About one-third of elected city officials will be new to their role come January 1, 2023, based on 2022 General Election results. The elected positions in Kentucky cities include the mayor and city council or commission members, depending on the city’s form of government.
This year’s election featured nearly 400 mayoral races and all city legislative body positions except the even-numbered districts in Louisville Metro. Mayors, the 26 Louisville council members, and Lexington’s three at-large council members serve four-year terms. All other city council and commission members serve two-year terms.
Once the new year begins, 32% of both mayors and city legislative body members will be new to their jobs. Those figures include 127 new mayors and over 600 new city council or commission members. Compared to the similar election in 2018, turnover is down from 37% for mayors and 34% for city legislative body members.
More than 3,100 candidates ran for a city office this year. That included close to 100 who filed as write-in candidates. About nine of those won their city’s mayoral race while more than 50 will serve as a council member or commissioner.
Three races ended as ties. In the City of Butler, two mayoral candidates received 55 votes apiece. Voters in the cities of Morganfield (413 votes) and Muldraugh (79 votes) forced a tie for the last spot on their city council. In all three instances, a coin toss decided the final winner. The results unseated the current mayor of Butler, and the incumbent candidate in Morganfield survived his second tie vote to remain in office; he previously won the same way in 2012.
Louisville, along with just five other Kentucky cities, elects on a partisan basis. All others in the commonwealth – 98.5% of cities – elect on a nonpartisan basis. That strongly contrasts with the state’s county governments in which voters elect all positions on a partisan basis. Only one partisan city operates under the commission form of government while four operate as a mayor-council city.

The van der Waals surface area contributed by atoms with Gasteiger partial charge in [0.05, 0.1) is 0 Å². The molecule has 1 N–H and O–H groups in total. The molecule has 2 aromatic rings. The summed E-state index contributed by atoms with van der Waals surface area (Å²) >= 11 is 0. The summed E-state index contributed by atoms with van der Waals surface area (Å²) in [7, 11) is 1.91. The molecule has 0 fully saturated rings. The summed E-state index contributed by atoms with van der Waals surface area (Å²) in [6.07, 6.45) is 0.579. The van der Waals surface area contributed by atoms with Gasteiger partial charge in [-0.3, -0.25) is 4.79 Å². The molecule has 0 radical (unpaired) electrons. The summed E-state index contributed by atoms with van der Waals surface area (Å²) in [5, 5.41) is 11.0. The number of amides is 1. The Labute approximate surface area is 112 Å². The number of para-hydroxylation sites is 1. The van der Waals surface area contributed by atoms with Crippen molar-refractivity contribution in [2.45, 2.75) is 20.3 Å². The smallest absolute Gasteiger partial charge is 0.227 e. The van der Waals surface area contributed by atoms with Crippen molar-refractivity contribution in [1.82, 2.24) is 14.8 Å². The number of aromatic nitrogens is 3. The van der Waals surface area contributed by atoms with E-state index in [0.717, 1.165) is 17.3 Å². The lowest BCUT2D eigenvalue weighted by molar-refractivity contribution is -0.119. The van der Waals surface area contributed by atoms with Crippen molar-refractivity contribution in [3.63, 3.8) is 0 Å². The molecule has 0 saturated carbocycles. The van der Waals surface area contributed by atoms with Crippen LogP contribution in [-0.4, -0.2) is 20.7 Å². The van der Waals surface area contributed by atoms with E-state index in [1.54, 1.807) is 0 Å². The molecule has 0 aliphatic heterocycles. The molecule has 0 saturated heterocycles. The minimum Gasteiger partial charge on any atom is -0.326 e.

Most Kentucky cities (53%) operate under the mayor-council form of government. This form separates executive and legislative authority between the mayor and council members, respectively. These cities can have between six and 12 council members, although only 11% of mayor-council cities elect more than six members.
About four in 10 Kentucky cities (42%) operate under the commission form of government. State law grants all executive, legislative, and administrative authority to the commission, and each commissioner oversees a department or function of the government. All cities operating under the commission form elect a mayor and four commissioners.
Roughly 5% of Kentucky cities have selected the city manager form of government. In this form, the mayor and four commissioners – jointly considered the board of commissioners – retain the legislative and executive authority. However, the board appoints a city manager who handles the city’s administrative functions.
Lexington and Louisville operate as unique forms of government. As an urban county government, Lexington resembles a mayor-council form, but it has 15 council seats – 12 representing districts within the city and 3 elected to serve as at-large council members. Louisville’s consolidated local government provides a similar structure except the metro council consists of 26 members who each represent a district of the county.